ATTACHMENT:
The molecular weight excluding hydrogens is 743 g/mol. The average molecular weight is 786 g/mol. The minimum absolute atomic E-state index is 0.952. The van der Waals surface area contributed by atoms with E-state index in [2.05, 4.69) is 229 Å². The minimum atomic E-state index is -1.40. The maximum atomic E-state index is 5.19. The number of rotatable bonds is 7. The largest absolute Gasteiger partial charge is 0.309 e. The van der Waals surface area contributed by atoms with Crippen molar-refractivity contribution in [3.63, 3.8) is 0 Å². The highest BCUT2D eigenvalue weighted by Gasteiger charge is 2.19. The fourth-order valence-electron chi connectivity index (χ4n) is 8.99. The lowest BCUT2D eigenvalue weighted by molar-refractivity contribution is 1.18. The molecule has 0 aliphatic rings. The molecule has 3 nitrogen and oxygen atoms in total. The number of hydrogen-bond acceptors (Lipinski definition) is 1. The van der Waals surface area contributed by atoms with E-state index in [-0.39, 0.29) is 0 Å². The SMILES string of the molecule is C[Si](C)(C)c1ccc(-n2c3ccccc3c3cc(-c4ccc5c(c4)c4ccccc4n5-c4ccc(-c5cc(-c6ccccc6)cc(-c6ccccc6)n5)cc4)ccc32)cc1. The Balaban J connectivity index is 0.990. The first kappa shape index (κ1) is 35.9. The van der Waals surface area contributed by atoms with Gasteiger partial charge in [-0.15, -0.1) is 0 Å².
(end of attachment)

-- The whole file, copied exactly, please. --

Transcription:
The molecular weight excluding hydrogens is 743 g/mol. The average molecular weight is 786 g/mol. The minimum absolute atomic E-state index is 0.952. The van der Waals surface area contributed by atoms with E-state index in [2.05, 4.69) is 229 Å². The minimum atomic E-state index is -1.40. The maximum atomic E-state index is 5.19. The number of rotatable bonds is 7. The largest absolute Gasteiger partial charge is 0.309 e. The van der Waals surface area contributed by atoms with Crippen molar-refractivity contribution in [3.63, 3.8) is 0 Å². The highest BCUT2D eigenvalue weighted by Gasteiger charge is 2.19. The fourth-order valence-electron chi connectivity index (χ4n) is 8.99. The lowest BCUT2D eigenvalue weighted by molar-refractivity contribution is 1.18. The molecule has 0 aliphatic rings. The molecule has 3 nitrogen and oxygen atoms in total. The number of hydrogen-bond acceptors (Lipinski definition) is 1. The van der Waals surface area contributed by atoms with E-state index in [-0.39, 0.29) is 0 Å². The SMILES string of the molecule is C[Si](C)(C)c1ccc(-n2c3ccccc3c3cc(-c4ccc5c(c4)c4ccccc4n5-c4ccc(-c5cc(-c6ccccc6)cc(-c6ccccc6)n5)cc4)ccc32)cc1. The Balaban J connectivity index is 0.990. The first kappa shape index (κ1) is 35.9. The van der Waals surface area contributed by atoms with Gasteiger partial charge in [-0.15, -0.1) is 0 Å².